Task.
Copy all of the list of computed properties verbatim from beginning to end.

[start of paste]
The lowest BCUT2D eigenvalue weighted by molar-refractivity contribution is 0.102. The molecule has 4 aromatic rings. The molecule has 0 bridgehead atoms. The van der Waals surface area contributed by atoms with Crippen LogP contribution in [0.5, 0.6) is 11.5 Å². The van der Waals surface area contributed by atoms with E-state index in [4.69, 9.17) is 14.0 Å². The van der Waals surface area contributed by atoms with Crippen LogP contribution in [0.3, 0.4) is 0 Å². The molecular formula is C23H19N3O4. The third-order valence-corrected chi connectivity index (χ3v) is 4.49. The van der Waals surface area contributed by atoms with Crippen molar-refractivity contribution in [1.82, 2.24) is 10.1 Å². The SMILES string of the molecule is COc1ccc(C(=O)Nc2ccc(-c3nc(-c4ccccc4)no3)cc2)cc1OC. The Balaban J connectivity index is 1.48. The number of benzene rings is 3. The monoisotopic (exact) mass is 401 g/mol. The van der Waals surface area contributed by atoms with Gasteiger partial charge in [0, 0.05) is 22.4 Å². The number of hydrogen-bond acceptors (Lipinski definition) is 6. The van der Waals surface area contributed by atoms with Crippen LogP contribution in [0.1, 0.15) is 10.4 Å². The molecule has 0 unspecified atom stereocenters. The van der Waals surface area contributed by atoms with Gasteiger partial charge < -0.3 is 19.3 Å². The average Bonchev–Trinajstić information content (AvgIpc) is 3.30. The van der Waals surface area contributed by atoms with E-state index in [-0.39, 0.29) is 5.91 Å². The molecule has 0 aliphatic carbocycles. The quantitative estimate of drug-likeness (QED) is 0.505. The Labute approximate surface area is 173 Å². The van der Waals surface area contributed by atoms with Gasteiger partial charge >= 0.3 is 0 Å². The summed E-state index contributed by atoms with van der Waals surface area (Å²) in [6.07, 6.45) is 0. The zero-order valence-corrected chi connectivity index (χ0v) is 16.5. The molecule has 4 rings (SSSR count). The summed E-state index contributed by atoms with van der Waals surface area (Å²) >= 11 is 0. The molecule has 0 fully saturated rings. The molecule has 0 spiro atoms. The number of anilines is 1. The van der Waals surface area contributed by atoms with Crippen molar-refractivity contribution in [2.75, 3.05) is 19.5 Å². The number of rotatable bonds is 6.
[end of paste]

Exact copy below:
The lowest BCUT2D eigenvalue weighted by molar-refractivity contribution is 0.102. The molecule has 4 aromatic rings. The molecule has 0 bridgehead atoms. The van der Waals surface area contributed by atoms with Crippen LogP contribution in [0.5, 0.6) is 11.5 Å². The van der Waals surface area contributed by atoms with E-state index in [4.69, 9.17) is 14.0 Å². The van der Waals surface area contributed by atoms with Crippen LogP contribution in [0.3, 0.4) is 0 Å². The molecular formula is C23H19N3O4. The third-order valence-corrected chi connectivity index (χ3v) is 4.49. The van der Waals surface area contributed by atoms with Crippen molar-refractivity contribution in [1.82, 2.24) is 10.1 Å². The SMILES string of the molecule is COc1ccc(C(=O)Nc2ccc(-c3nc(-c4ccccc4)no3)cc2)cc1OC. The Balaban J connectivity index is 1.48. The number of benzene rings is 3. The monoisotopic (exact) mass is 401 g/mol. The van der Waals surface area contributed by atoms with Gasteiger partial charge in [0, 0.05) is 22.4 Å². The number of hydrogen-bond acceptors (Lipinski definition) is 6. The van der Waals surface area contributed by atoms with Crippen LogP contribution in [0.1, 0.15) is 10.4 Å². The molecule has 0 unspecified atom stereocenters. The van der Waals surface area contributed by atoms with Gasteiger partial charge < -0.3 is 19.3 Å². The average Bonchev–Trinajstić information content (AvgIpc) is 3.30. The van der Waals surface area contributed by atoms with E-state index in [-0.39, 0.29) is 5.91 Å². The molecule has 0 aliphatic carbocycles. The quantitative estimate of drug-likeness (QED) is 0.505. The Labute approximate surface area is 173 Å². The van der Waals surface area contributed by atoms with Gasteiger partial charge >= 0.3 is 0 Å². The summed E-state index contributed by atoms with van der Waals surface area (Å²) in [6.07, 6.45) is 0. The zero-order valence-corrected chi connectivity index (χ0v) is 16.5. The molecule has 4 rings (SSSR count). The summed E-state index contributed by atoms with van der Waals surface area (Å²) >= 11 is 0. The molecule has 0 fully saturated rings. The molecule has 0 spiro atoms. The number of anilines is 1. The van der Waals surface area contributed by atoms with Crippen molar-refractivity contribution in [2.75, 3.05) is 19.5 Å². The number of rotatable bonds is 6.